I would like to beg your pardon..... If you have a buddy who has a '53 Olds 98 Holiday you get really tired of not being able to keep up. So, put it in Neutral, rev it up tight, whip the shifter to Park. Darn, it only works a few times and then guess what.... And that's the end of my story of my first '53 Buick Super convertible.

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Hi Ceejay-I'm restoring a 53 Buick Roadmaster and had quite a problem with the original transmission. When we removed the transmission oil pan the fluid inside was black with powdered aluminum particles on the floor of the pan. The transmission rebuilder advised me to find another transmission as the oil had deteriorated due to poor maintenance causing so much wear on the moving parts they were trash.

I ended up buying a good used transmission from a rebuilder in Ohio and having the rebuilder do the rebuild job.

So before you spend money shipping your unit anywhere you might have a good mechanic in your area inspect the parts you have.

We bought a used transmission from a Buick club member who stated the fluid in his unit's pan was fine. When we received it was also black oil and the parts useless.

We are just getting the engine running and driveable so no report on the tranny yet but it does go into gear.

Martin Lum

53 Buick 70 series

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On 9/7/2014 at 5:56 PM, Pete Phillips said:

I have a Dynaflow currently being rebuilt at a shop just north of Fort Worth, Texas that was recommended to me. It's a small shop in the suburb of Watauga, Texas, and the only two employees are a couple of older guys with gray hair who like old cars (a good sign!) and have done Dynaflows previously. I should have a report on this in another week or two when the transmission is done.

Pete Phillips, BCA #7338

Leonard, Texas

1927 model 26-S

1948 model 56-S

1948 model 76-S

1949 model 51

1949 model 59

1950 model 76-R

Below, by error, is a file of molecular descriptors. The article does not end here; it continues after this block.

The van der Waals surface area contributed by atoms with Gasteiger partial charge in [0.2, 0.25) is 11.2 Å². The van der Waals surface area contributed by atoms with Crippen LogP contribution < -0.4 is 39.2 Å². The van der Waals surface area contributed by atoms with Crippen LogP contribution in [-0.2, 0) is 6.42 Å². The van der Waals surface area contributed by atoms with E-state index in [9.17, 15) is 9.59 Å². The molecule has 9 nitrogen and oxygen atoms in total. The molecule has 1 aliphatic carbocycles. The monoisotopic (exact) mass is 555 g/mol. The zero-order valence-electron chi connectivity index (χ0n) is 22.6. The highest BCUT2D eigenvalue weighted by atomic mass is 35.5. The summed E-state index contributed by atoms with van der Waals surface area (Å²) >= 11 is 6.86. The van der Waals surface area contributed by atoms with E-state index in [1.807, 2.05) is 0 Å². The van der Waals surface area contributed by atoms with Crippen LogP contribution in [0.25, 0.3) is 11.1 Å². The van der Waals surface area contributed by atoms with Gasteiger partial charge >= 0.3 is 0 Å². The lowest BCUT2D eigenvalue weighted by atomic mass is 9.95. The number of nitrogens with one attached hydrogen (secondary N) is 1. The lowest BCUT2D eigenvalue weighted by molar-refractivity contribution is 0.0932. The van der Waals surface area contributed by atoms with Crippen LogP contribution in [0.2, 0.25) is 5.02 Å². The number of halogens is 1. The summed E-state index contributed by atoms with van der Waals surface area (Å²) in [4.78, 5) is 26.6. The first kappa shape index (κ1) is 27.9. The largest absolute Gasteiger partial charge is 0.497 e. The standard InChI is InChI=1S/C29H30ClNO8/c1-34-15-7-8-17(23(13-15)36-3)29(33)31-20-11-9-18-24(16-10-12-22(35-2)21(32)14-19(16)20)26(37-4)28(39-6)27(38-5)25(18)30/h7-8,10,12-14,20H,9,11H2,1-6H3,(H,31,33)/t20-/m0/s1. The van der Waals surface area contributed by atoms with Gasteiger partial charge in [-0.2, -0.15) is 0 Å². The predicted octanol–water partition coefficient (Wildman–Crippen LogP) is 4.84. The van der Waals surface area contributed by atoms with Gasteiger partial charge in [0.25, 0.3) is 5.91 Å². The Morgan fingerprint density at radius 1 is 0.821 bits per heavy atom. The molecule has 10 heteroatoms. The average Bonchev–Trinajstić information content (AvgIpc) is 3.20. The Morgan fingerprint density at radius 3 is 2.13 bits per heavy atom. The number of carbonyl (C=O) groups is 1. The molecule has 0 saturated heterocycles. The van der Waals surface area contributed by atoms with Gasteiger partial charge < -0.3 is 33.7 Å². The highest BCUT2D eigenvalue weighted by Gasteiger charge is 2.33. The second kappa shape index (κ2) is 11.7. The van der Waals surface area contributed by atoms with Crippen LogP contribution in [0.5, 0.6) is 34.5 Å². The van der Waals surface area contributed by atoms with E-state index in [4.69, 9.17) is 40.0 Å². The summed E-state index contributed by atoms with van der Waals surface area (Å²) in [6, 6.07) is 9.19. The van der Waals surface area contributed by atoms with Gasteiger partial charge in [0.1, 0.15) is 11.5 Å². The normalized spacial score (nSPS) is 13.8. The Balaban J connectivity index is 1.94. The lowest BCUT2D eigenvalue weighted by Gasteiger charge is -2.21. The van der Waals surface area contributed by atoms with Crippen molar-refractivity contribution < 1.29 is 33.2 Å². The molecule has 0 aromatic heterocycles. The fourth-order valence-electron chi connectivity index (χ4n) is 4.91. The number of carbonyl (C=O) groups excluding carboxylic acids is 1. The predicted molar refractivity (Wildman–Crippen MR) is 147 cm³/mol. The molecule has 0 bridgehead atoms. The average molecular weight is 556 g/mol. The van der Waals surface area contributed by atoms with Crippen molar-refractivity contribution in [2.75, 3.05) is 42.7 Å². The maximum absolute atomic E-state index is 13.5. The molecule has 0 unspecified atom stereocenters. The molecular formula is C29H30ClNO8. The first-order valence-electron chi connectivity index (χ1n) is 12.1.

1958 model 49-R

1959 Electra 2-dr ht.

and others....

Pete, how did this transmission turn out and what was the name of the shop?  I’ve got a buddy in Ft Worth that needs a 56 dynaflow rebuilt 

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Turned out fine. Trying to remember the name of the shop--was the man's first name, e.g. Carl's Transmissions, but Carl wasn't his name.  That was nearly four years ago and the car is no longer with me, so I don't have the receipt. Can't be more than one or two transmission shops in Watauga.

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A google search for "Watauga transmissions" brings up 3 shops.

Was is :-

Big John's Transmission

5930 Plum St # 124 · +1 817-281-9230

 

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Get the engine running.  Drop the pan and change the filter and fill with fresh fluid.  Then test it to see if it works. If it works and leaks, you can repair the leaks. If doesnt work, get a shop manual and follow the guide for troubleshooting.  

 

I used this guy for my 56 tranny.

 

 

Matt

FE6F80D0-E517-42B0-8A31-5FE0D9B999BB.png

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On 9/7/2014 at 7:29 AM, tboldstuff said:

Midwest transmission in Milaca MN, he's been doing transmissions a long time and knows his older transmission. Hope this helps, he's done great work for me.

Second the referral. Bob treats me real well. If you need we can work together again! No need to send A core. I can deliver one to him saving shipping one way to you! Lemme know. GREG

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Moore's Automotive    This guy has rebuilt three Dynaflows for me and they turned out perfect.

998 Atwater Blvd.

Atwater, CA

 

(209) 358-0091